It's cheating a bit to call this a S24O, but we left town at 6.00pm and were back at the house at 2.00pm, well under '24' status. PJ has had many life responsibilities, but we finally scheduled a weekend camp/ride to knock off the cobwebs. I had the further motivation of giving the new Jones a thorough introduction. As read, Ferdinand SF has more of an old-school mtbike feel to it, so I knew that a little water would be much less of a problem than on the local groomed options.

If we had left on time, we would have caught the sunset at camp, or maybe even missed it through the trees. As such, we were entertained with great views for the majority of the trip up I-64.

FSF is rather remote. I expected the warm weather- 50's in February!- to bring out a few campers, but we were the only ones in the campground. I suspect we were in the exact same spot as last time, near water and the facilities. A team effort of wood from my backyard stack and PJ's fire skills had us toasty over a fire and cooking a supper of several things, pad thai noodles with chicken for me and I believe some salt bomb for him. The beef hotdogs over the fire set the scene, as did the bottle of grape juice. Refined, we are! Refined!

With my limited camera skills, or at least limited set-up, this was the best I got of the nice, yellow moon that greeted us late evening. Not only was it warm, but we had a very starry sky to admire. And warm temps!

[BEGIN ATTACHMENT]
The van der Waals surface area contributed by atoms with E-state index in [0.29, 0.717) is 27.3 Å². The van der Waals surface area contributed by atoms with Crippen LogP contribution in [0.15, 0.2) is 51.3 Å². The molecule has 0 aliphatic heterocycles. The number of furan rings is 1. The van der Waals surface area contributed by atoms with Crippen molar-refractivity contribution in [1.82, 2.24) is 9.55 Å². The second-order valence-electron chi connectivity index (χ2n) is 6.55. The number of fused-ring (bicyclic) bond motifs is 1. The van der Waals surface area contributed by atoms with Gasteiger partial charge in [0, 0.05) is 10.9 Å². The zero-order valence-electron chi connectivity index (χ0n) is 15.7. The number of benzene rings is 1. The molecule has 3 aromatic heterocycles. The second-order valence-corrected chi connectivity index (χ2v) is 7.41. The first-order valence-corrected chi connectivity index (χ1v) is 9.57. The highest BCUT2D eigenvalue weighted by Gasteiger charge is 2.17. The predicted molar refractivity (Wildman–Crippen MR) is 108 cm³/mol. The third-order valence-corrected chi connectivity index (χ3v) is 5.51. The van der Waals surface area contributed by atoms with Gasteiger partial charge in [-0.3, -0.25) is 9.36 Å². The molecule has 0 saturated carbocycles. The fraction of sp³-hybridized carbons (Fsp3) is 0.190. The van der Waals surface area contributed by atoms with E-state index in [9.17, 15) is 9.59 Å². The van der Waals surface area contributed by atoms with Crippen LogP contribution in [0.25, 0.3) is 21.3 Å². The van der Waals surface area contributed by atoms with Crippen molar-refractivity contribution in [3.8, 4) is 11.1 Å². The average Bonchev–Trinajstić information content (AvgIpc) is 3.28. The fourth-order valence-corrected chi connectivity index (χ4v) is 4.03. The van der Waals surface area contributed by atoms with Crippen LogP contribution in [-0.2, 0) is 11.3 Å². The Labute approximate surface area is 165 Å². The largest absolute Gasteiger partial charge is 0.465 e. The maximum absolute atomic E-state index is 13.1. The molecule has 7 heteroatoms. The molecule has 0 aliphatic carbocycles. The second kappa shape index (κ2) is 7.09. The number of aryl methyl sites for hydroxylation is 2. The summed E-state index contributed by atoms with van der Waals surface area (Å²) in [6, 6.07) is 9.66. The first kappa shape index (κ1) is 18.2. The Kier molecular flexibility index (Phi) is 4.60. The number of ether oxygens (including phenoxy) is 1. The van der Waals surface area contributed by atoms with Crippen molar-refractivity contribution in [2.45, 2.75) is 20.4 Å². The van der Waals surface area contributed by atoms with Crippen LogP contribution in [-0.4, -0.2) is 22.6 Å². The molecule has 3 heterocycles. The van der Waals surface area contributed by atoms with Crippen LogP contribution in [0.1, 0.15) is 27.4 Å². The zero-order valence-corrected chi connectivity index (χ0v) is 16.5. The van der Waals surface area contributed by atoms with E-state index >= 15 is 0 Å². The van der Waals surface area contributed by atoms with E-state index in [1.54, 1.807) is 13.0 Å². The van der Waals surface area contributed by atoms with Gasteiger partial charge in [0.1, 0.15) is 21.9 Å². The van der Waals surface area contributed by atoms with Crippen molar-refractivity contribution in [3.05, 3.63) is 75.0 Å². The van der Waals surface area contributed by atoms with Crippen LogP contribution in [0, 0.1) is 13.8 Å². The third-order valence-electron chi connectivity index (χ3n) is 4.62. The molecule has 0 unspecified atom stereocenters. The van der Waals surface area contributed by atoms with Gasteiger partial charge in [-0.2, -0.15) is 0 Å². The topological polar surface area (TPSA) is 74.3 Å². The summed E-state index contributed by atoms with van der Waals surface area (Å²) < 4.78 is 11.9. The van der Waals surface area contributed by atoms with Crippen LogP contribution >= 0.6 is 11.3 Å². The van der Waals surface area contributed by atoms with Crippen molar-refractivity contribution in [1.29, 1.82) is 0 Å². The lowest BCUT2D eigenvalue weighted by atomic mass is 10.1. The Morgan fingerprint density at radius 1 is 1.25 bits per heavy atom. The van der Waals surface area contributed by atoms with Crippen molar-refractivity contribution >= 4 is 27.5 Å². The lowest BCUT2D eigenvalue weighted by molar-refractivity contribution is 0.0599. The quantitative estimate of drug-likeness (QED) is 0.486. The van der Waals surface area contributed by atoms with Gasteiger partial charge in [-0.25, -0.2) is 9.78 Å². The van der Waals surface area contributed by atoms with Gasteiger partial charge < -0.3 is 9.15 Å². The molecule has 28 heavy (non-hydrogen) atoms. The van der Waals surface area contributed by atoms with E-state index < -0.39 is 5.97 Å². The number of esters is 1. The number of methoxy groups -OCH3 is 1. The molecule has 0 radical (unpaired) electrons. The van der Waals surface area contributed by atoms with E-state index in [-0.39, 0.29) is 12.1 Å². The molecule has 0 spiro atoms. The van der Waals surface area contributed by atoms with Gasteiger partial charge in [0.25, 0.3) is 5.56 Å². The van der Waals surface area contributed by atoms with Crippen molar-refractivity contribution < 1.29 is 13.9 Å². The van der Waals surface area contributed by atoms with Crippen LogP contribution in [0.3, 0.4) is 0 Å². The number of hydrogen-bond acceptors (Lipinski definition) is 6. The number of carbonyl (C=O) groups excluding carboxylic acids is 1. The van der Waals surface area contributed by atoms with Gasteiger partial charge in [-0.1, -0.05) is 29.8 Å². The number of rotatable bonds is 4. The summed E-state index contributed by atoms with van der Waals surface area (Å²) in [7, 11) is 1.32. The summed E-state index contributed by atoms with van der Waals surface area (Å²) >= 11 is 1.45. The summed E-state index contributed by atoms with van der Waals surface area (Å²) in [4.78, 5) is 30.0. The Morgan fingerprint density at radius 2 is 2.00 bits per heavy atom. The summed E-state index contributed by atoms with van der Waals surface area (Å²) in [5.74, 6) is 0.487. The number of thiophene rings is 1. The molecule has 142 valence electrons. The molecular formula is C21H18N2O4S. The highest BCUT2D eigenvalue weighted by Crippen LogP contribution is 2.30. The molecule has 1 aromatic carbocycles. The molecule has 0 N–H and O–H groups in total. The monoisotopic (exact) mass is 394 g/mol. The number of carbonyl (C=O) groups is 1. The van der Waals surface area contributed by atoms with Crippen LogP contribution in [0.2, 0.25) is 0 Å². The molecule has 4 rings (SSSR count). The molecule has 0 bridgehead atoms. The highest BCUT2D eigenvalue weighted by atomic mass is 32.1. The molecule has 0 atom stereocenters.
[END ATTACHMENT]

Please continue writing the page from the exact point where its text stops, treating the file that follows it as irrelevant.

I've yet to solve the camp sleep thing. My pad lost air, as usual, and I tossed and turned all night. At one point I was semi-awake at 3.00am listening to the dogs and coyotes try to outnoise each other.  I finally got up to, you know, visit nature, and decided to use my silk bag in addition to the Mountain Hardware 45. I don't know what the evening temps were, but that combo got me some extra hours until 7.

 Camp coffee, yes. I used a the Soto Helix dripper again to good effect. I think PJ went with the Starsux Via standby. Not a bad choice either in times of need.

I think I did a better job setting up the Nemo last time out. I had a corner popping up for some reason and had to use stakes. The wind picked up with the evening, so by bed time I had all 4 corners staked and two ends guyed down to keep out the drafts. 

 Jones ready for a first real ride. What would await?

 This was a noisy critter up there. I think the best chance is a Downy WP, but really I have no clue. This pic doesn't have enough detail to help, at least without some CSI image cleanup.

The plan was to do some mtbike trails in the park in combination with a 20-mile gravel loop in the area to give us a nice, mixed morning. We decided to start with the trails, driving to a close-by trailhead. It's sort of hard to describe FSF trails. We found a mix, a real mix, of somewhat untechnical trails with lots of speedy downhills, lots of punishing uphills, and enough stream crossings, leaves, ruts, and "stuff" to keep things interesting. I liked Fox Hollow Trail for its interesting textures. We made an early stop to shed a layer. I pushed the Jones early on to get a feel for its capabilities.